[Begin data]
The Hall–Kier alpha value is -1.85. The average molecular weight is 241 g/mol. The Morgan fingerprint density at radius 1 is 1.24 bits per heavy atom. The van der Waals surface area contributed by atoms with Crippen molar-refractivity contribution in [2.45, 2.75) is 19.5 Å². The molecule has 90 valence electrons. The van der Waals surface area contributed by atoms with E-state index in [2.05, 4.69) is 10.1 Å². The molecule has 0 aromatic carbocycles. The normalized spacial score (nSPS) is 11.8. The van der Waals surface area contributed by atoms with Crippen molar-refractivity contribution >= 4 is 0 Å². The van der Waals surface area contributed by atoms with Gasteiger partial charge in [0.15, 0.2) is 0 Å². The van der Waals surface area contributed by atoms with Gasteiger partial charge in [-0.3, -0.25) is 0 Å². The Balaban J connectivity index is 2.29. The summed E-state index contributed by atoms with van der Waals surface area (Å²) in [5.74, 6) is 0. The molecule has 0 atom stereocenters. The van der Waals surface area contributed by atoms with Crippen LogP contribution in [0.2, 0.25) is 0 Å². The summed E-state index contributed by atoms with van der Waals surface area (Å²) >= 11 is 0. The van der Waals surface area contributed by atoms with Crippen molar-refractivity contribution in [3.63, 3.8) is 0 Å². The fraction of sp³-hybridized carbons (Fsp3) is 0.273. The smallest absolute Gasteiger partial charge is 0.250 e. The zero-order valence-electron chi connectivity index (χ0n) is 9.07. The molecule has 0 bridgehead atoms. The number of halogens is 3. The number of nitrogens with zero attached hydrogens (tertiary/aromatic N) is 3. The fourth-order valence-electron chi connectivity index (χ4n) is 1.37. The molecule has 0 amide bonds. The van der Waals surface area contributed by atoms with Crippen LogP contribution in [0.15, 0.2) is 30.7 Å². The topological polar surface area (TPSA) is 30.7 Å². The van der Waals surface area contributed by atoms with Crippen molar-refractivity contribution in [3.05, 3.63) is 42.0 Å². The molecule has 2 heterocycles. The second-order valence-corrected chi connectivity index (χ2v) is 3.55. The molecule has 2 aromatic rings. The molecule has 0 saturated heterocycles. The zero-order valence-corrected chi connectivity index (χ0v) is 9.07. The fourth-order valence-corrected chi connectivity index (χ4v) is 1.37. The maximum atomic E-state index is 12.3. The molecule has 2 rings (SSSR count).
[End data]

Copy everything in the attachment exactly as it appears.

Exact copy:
The Hall–Kier alpha value is -1.85. The average molecular weight is 241 g/mol. The Morgan fingerprint density at radius 1 is 1.24 bits per heavy atom. The van der Waals surface area contributed by atoms with Crippen molar-refractivity contribution in [2.45, 2.75) is 19.5 Å². The molecule has 90 valence electrons. The van der Waals surface area contributed by atoms with E-state index in [2.05, 4.69) is 10.1 Å². The molecule has 0 aromatic carbocycles. The normalized spacial score (nSPS) is 11.8. The van der Waals surface area contributed by atoms with Crippen molar-refractivity contribution >= 4 is 0 Å². The van der Waals surface area contributed by atoms with Gasteiger partial charge in [0.15, 0.2) is 0 Å². The van der Waals surface area contributed by atoms with Gasteiger partial charge in [-0.3, -0.25) is 0 Å². The Balaban J connectivity index is 2.29. The summed E-state index contributed by atoms with van der Waals surface area (Å²) in [5.74, 6) is 0. The molecule has 0 atom stereocenters. The van der Waals surface area contributed by atoms with Crippen LogP contribution in [0.2, 0.25) is 0 Å². The summed E-state index contributed by atoms with van der Waals surface area (Å²) >= 11 is 0. The van der Waals surface area contributed by atoms with Crippen molar-refractivity contribution in [3.63, 3.8) is 0 Å². The fraction of sp³-hybridized carbons (Fsp3) is 0.273. The smallest absolute Gasteiger partial charge is 0.250 e. The zero-order valence-electron chi connectivity index (χ0n) is 9.07. The molecule has 0 bridgehead atoms. The number of halogens is 3. The number of nitrogens with zero attached hydrogens (tertiary/aromatic N) is 3. The fourth-order valence-electron chi connectivity index (χ4n) is 1.37. The molecule has 0 amide bonds. The van der Waals surface area contributed by atoms with Crippen LogP contribution in [0.15, 0.2) is 30.7 Å². The topological polar surface area (TPSA) is 30.7 Å². The van der Waals surface area contributed by atoms with Crippen molar-refractivity contribution in [3.05, 3.63) is 42.0 Å². The molecule has 2 heterocycles. The second-order valence-corrected chi connectivity index (χ2v) is 3.55. The molecule has 2 aromatic rings. The molecule has 0 saturated heterocycles. The zero-order valence-corrected chi connectivity index (χ0v) is 9.07. The fourth-order valence-corrected chi connectivity index (χ4v) is 1.37. The maximum atomic E-state index is 12.3. The molecule has 2 rings (SSSR count).